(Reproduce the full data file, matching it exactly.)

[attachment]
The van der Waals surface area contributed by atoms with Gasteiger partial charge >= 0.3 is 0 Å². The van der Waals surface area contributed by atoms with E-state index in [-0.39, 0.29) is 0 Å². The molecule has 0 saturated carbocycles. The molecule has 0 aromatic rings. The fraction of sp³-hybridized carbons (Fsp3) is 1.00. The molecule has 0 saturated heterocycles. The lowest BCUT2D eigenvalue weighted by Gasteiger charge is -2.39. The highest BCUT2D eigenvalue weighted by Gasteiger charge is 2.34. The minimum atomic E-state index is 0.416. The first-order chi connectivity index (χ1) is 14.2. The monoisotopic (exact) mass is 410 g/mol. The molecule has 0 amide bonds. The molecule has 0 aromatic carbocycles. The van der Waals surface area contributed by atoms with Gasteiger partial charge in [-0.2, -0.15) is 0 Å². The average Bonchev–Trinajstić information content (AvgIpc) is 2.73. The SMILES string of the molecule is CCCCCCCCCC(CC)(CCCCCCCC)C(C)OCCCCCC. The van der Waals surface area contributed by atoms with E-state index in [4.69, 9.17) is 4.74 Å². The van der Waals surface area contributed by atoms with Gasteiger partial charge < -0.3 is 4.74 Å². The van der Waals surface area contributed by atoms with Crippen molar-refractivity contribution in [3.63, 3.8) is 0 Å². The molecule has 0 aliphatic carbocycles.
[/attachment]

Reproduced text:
The van der Waals surface area contributed by atoms with Gasteiger partial charge >= 0.3 is 0 Å². The van der Waals surface area contributed by atoms with E-state index in [-0.39, 0.29) is 0 Å². The molecule has 0 saturated carbocycles. The molecule has 0 aromatic rings. The fraction of sp³-hybridized carbons (Fsp3) is 1.00. The molecule has 0 saturated heterocycles. The lowest BCUT2D eigenvalue weighted by Gasteiger charge is -2.39. The highest BCUT2D eigenvalue weighted by Gasteiger charge is 2.34. The minimum atomic E-state index is 0.416. The first-order chi connectivity index (χ1) is 14.2. The monoisotopic (exact) mass is 410 g/mol. The molecule has 0 amide bonds. The molecule has 0 aromatic carbocycles. The van der Waals surface area contributed by atoms with Gasteiger partial charge in [-0.2, -0.15) is 0 Å². The average Bonchev–Trinajstić information content (AvgIpc) is 2.73. The SMILES string of the molecule is CCCCCCCCCC(CC)(CCCCCCCC)C(C)OCCCCCC. The van der Waals surface area contributed by atoms with E-state index in [4.69, 9.17) is 4.74 Å². The van der Waals surface area contributed by atoms with Gasteiger partial charge < -0.3 is 4.74 Å². The van der Waals surface area contributed by atoms with Crippen molar-refractivity contribution in [3.63, 3.8) is 0 Å². The molecule has 0 aliphatic carbocycles.